No, Osnat Mark (a Likud politician who lost her Knesset seat in the March elections but has found her way back into parliament as a replacement for Gilad Erdan, our new ambassador to the UN), those thousands of Israelis who gathered in Tel Aviv on Saturday night to protest the handling of the economy are not “only leftists and radical leftists who came and said one thing: ‘Down with Bibi.'”
The crisis of faith is exacerbated, too, by the obtuseness of the authorities doling out thousands of fines to Israeli workers who are trying frantically to navigate their path to some kind of income through the bewildering, sometimes illogical, frequently changing, web of restrictions and guidelines.
Witness Avi Haimov, who owns a small Tel Aviv shnitzel eatery, literally getting down on his knees on Monday to plead with city inspectors not to issue him a second NIS 475 ($140) fine. His crime: He had placed his tables “illegally” on the sidewalk outside — not even being used by patrons, but stacked on top of each other. In fact, he explained, he had applied for the relevant permit, but had not yet received it, and had been assured he would not be penalized. This same Avi Haimov last week participated in a Zoom call initiated by Netanyahu, in which he pleaded with the prime minister to “pour state funds” out to the public. This same Avi Haimov had previously clashed in a TV studio with Netanyahu’s economic adviser, who scoffed at the notion that Haimov did not have bread to eat.
Or watch Jerusalem baker Tal Calderon, recounting Tuesday that he and his staff have thus far been hit with seven fines, NIS 500 a time, for failing to properly wear their masks in the searing heat of their Jaffa Road bakery. Noting that he was ordered to close down for 48 hours as a punishment, and hauled off to the police Russian Compound headquarters for questioning, Calderon, whose bakery has survived and thrived through almost 40 years, told a Channel 12 TV crew that “I just can’t anymore” — even as his team was resolutely, determinedly going about their work in the bakery behind him.
This disconnect between the authorities and the people was summed up in an extraordinary outburst on Monday by the head of Israel’s National Insurance Institute, Meir Spiegler — an outburst that was directed against one Shaul Meridor, the head of the Finance Ministry’s budgets department, but could equally have been addressed to Israel’s financial officialdom at large these past few weeks. After Meridor had criticized government stipends as a “negative incentive” to work, Spiegler simply lost it: “How could he say such a thing?” he stormed. “Has he ever been unemployed in his life? Does he know what it is like to be in a situation where he cannot meet the financial commitments he has made? Does he know what it means to have his salary cut in half?”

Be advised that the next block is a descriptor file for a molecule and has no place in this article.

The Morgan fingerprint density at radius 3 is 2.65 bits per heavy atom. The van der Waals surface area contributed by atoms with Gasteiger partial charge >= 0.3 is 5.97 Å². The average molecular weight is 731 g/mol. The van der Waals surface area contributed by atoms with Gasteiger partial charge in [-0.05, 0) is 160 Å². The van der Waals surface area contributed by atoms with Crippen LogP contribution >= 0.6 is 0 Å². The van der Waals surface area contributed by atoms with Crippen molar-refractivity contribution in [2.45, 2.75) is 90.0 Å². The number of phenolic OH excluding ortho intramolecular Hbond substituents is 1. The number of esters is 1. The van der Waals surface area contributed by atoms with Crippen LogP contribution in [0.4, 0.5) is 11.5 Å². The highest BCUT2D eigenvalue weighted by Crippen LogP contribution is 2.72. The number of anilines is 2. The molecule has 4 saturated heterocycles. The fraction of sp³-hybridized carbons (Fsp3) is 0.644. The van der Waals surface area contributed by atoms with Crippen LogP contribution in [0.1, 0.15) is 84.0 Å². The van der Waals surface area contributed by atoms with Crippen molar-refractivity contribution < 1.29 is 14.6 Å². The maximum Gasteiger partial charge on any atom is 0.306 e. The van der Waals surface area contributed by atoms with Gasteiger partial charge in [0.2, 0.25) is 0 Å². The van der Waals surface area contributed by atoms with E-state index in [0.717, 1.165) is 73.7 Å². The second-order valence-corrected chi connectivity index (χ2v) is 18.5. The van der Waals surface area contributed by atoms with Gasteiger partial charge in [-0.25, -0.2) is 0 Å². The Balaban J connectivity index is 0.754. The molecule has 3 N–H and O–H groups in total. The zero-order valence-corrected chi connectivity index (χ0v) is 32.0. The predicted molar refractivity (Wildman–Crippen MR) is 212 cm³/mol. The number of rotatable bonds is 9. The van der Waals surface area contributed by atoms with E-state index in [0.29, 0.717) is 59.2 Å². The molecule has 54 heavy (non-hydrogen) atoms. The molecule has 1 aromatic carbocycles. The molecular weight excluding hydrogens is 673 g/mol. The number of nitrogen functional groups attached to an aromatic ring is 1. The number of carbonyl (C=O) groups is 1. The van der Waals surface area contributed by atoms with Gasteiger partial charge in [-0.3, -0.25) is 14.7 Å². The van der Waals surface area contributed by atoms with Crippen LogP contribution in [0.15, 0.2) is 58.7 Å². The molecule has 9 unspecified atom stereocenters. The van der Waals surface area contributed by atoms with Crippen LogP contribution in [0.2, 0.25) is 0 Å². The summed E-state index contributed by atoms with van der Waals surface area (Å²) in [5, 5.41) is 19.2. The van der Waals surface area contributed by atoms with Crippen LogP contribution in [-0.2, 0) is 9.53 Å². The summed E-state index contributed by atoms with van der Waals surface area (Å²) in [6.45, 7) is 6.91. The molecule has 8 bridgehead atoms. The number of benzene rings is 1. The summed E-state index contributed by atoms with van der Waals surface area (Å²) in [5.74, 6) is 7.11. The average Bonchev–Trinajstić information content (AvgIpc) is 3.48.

His voice rising, Spiegler accused the Treasury of derailing every effort to help the public through the crisis and continued, “First, [Meridor] should go out and learn, and then he can come back and make decisions that concern the other side of the barricade — the people of Israel and the public. Trust me, the public wants to work.”
(Incidentally, Netanyahu reportedly now wants to fire Meridor, who objects to his cash-for-all scheme. Meridor, in the loud debate just before Netanyahu presented his plan, is said to have warned the prime minister that “we need to be careful not to become Venezuela” — which has the world’s highest inflation rate and has trouble raising money from capital markets due to financial impropriety. “This is not the first time I’ve argued with bureaucrats,” Netanyahu noted in his press conference, saying that he transformed Israel’s economy in the past quarter-century, declaring that he didn’t need “lectures” from the Finance Ministry or anybody else, and arguing that his plan was in tune with the COVID-19 emergency thinking of “the most progressive economists in the world.”)
There is, all too plainly, no quick fix to COVID-19. A supposedly simple disease, it is proving impossible to pin down. There is also no quick economic fix. But the crisis of faith afflicting Israel — that can be addressed.
One starting point should be the appointment by Netanyahu of a nonpartisan administrator to oversee Israel’s strategic handling of the crisis — to coordinate between the various ministries, with their conflicting priorities, and forge the path ahead, reporting to the prime minister but free of any political taint. Such an individual — experienced in handling national emergencies, respected by peers — may be hard to identify, but not impossible. One or two former heads of Israel’s various security bodies or its major hospitals come to mind.
As things stand, the plummeting trust in our authorities — born of the bickering within the supersized coalition, the inconsistency of its decisions, and the stumbling, sometimes irresponsible overall performance — is engendering both mounting anger and a dangerous disinclination to follow guidelines and restrictions.
A couple of months ago, we looked overseas and were sometimes surprised to see leaders and their citizenries so self-defeatingly at odds in the handling of the pandemic. How encouraging, we said to ourselves, and even wrote, that routinely divided Israel was holding it together so well.
Today? Not so much.
An earlier version of this Editor’s Note was sent out Wednesday in ToI’s weekly update email to members of the Times of Israel Community. To receive these Editor’s Notes as they’re released, join the ToI Community here.